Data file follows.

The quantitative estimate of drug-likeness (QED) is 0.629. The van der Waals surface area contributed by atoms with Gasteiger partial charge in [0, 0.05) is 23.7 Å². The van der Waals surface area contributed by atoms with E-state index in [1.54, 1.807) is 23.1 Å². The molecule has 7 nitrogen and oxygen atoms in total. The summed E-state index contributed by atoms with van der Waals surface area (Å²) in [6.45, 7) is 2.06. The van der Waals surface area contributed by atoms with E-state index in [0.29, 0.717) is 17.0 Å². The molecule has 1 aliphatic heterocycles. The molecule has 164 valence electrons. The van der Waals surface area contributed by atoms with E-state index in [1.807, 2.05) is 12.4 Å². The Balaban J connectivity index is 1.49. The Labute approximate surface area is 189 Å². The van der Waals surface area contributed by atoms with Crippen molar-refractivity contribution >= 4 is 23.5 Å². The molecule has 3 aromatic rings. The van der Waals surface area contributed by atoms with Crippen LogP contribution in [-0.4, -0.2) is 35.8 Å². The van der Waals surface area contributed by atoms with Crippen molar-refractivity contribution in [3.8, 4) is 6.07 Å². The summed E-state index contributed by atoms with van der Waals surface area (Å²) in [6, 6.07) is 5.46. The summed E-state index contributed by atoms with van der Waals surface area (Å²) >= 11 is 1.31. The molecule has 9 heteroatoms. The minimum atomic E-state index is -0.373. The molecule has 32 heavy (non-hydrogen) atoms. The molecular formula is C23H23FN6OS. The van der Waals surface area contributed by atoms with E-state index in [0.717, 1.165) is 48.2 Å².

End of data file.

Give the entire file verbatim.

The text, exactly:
The quantitative estimate of drug-likeness (QED) is 0.629. The van der Waals surface area contributed by atoms with Gasteiger partial charge in [0, 0.05) is 23.7 Å². The van der Waals surface area contributed by atoms with E-state index in [1.54, 1.807) is 23.1 Å². The molecule has 7 nitrogen and oxygen atoms in total. The summed E-state index contributed by atoms with van der Waals surface area (Å²) in [6.45, 7) is 2.06. The van der Waals surface area contributed by atoms with E-state index in [0.29, 0.717) is 17.0 Å². The molecule has 1 aliphatic heterocycles. The molecule has 164 valence electrons. The van der Waals surface area contributed by atoms with E-state index in [1.807, 2.05) is 12.4 Å². The Balaban J connectivity index is 1.49. The Labute approximate surface area is 189 Å². The van der Waals surface area contributed by atoms with Crippen molar-refractivity contribution >= 4 is 23.5 Å². The molecule has 3 aromatic rings. The van der Waals surface area contributed by atoms with Crippen LogP contribution in [-0.4, -0.2) is 35.8 Å². The van der Waals surface area contributed by atoms with Crippen molar-refractivity contribution in [3.8, 4) is 6.07 Å². The summed E-state index contributed by atoms with van der Waals surface area (Å²) in [6, 6.07) is 5.46. The summed E-state index contributed by atoms with van der Waals surface area (Å²) >= 11 is 1.31. The molecule has 9 heteroatoms. The minimum atomic E-state index is -0.373. The molecule has 32 heavy (non-hydrogen) atoms. The molecular formula is C23H23FN6OS. The van der Waals surface area contributed by atoms with E-state index in [0.717, 1.165) is 48.2 Å².